Besides cutting down on dopamine, ibogaine also has the effect of increasing the amount of another key brain chemical, serotonin. But here matters start getting complicated. Not only is serotonin involved in very broad areas of brain chemistry - the best-selling anti-depressant Prozac works by keeping serotonin levels high, while low levels are linked with violence and suicide - it also interacts with dopamine receptors. It could be, however, that raising serotonin levels is what permits painless withdrawal.
Whatever the final brain mechanisms turn out to be, if ibogaine is widely used it will mark a dramatic change in the approach to addiction. All previous attempts to fight drugs with drugs have either involved trying to block the effect of the drug in question or to find a substitute, but none of them have been at all effective. "Ibogaine presents a potential new strategy for treating addiction to diverse drug classes," Professor Piotr Popik of the National Institute of Health, Bethesda concluded in a recent major review of the scientific literature.
However, not everyone is happy with that prospect. The possibility of a genuinely effective cure has set alarm bells ringing among powerful groups who benefit from drug addiction. "In Mexico, several doctors were introduced to the idea of ibogaine and were exceedingly intrigued, until they were told of the 75 per cent success rate," says Lotsof. "They retreated immediately because of the number of patients they would potentially lose and the threat this would present for their families and themselves."
Enquiries about ibogaine treatment should be addressed to Intake Department, NDA International Inc, PO Box 100506, Staten Island, NY 10310-0506, USA. For more details see web site http://www.ibogaine.Desk.nl
BOX HEAD BOX HEAD BOX HEAD
Ibogaine is one of several alkaloids found in the West African shrub, Tabemanthe iboga. The first reports came from French and Belgium explorers in the last century. "In small quantities it is an aphrodisiac and a stimulant of the nervous system," wrote one traveller in 1864. "Warriors and hunters use it constantly to keep themselves awake during the night watches." There were claims that people on ibogaine could keep on having sex for up to 17 hours.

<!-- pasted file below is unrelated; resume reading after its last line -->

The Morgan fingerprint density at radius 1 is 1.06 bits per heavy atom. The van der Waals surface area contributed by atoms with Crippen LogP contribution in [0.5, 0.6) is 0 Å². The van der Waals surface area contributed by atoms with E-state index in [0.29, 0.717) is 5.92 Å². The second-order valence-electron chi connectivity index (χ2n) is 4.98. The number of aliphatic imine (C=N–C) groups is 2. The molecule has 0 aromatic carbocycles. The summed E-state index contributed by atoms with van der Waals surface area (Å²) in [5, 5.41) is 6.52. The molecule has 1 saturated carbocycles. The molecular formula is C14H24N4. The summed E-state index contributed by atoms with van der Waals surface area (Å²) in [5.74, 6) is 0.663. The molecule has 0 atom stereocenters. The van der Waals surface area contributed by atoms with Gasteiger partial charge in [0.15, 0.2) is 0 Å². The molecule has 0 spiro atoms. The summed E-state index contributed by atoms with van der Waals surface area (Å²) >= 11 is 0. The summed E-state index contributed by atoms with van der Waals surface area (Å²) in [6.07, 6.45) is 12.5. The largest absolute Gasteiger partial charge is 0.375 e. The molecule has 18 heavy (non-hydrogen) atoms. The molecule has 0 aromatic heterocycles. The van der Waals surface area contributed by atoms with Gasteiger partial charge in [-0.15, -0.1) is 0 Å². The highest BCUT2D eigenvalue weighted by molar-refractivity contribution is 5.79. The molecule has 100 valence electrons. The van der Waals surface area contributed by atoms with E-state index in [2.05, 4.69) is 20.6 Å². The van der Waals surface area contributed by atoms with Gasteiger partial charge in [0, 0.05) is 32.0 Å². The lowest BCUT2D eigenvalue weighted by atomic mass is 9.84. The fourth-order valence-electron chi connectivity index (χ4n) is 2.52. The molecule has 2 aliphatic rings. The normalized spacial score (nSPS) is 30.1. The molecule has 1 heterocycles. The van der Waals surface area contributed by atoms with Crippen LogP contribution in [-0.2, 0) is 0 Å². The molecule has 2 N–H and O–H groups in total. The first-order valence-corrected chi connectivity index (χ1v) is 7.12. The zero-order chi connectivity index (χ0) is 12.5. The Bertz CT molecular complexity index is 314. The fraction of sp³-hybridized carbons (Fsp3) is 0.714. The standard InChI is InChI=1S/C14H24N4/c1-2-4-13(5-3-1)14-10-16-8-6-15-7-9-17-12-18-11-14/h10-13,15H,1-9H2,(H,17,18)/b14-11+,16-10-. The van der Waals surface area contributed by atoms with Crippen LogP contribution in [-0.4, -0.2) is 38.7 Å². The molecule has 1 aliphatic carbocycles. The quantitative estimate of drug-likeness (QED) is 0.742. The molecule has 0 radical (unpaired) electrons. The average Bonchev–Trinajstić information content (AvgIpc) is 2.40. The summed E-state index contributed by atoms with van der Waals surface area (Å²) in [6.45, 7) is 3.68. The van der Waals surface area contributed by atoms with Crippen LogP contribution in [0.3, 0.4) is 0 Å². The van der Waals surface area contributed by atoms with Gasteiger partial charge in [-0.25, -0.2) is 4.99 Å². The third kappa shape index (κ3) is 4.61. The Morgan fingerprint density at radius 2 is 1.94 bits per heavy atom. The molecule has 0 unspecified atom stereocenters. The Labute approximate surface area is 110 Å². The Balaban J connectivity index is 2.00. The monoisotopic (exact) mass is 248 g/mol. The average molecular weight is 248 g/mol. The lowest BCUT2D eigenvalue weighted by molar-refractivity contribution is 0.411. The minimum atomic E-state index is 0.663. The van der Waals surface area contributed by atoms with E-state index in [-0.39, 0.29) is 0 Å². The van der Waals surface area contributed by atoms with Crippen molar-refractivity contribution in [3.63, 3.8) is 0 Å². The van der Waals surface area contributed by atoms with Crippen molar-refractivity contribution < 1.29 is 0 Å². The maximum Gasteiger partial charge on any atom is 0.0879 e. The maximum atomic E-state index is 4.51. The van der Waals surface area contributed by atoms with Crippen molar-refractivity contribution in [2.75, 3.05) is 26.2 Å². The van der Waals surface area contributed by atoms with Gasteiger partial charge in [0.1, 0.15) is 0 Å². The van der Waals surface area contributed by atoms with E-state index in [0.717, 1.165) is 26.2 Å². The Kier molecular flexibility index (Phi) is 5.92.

Ibogaine was initially used by the Mitsogho, a tribe from an area which now forms part of Gabon. For 300 years it was an integral part of a once- in-a-lifetime rite of passage that transformed them from boys into men - girls couldn't take it, and males who didn't complete the initiation were forever branded as girls.
It was certainly demanding. The candidate had to chew shavings of the iboga root for days, despite the fact that within half an hour of taking it he was violently sick and that getting the dose wrong could mean paralysis, coma and death. (What is taken today is a purified form of just one of the alkaloids in iboga. Candidates used to ingest the whole plant). The surrounding rituals were daunting, too - the skull was struck three times with a hammer, the tongue pricked with a needle and the head shaved and sprinkled with a red wood dye.
But these trials were gladly suffered for the sake of the visions, which started after about 10 hours. At first they were hazy and disjointed, then menacing animals appeared, followed by feelings of peace and tranquillity - all of which was a build up to a meeting with higher spiritual entities.
Like coffee or coca leaves, ibogaine was first used in the West as a tonic. French chemists crystallised it at the beginning of the century (about the time cocaine was crystallised from coca) and it was used as a treatment for sleeping sickness and for convalescents. Pills, under the trademark Lambarene, were sold in France in the 30s, containing 8mg of ibogaine. They were supposed to banish fatigue and improve appetite but made no mention of sex. In the 60s ibogaine fell victim to the LSD- inspired scare about hallucinogens and was banned in America, although it is not illegal in this country.Reuse content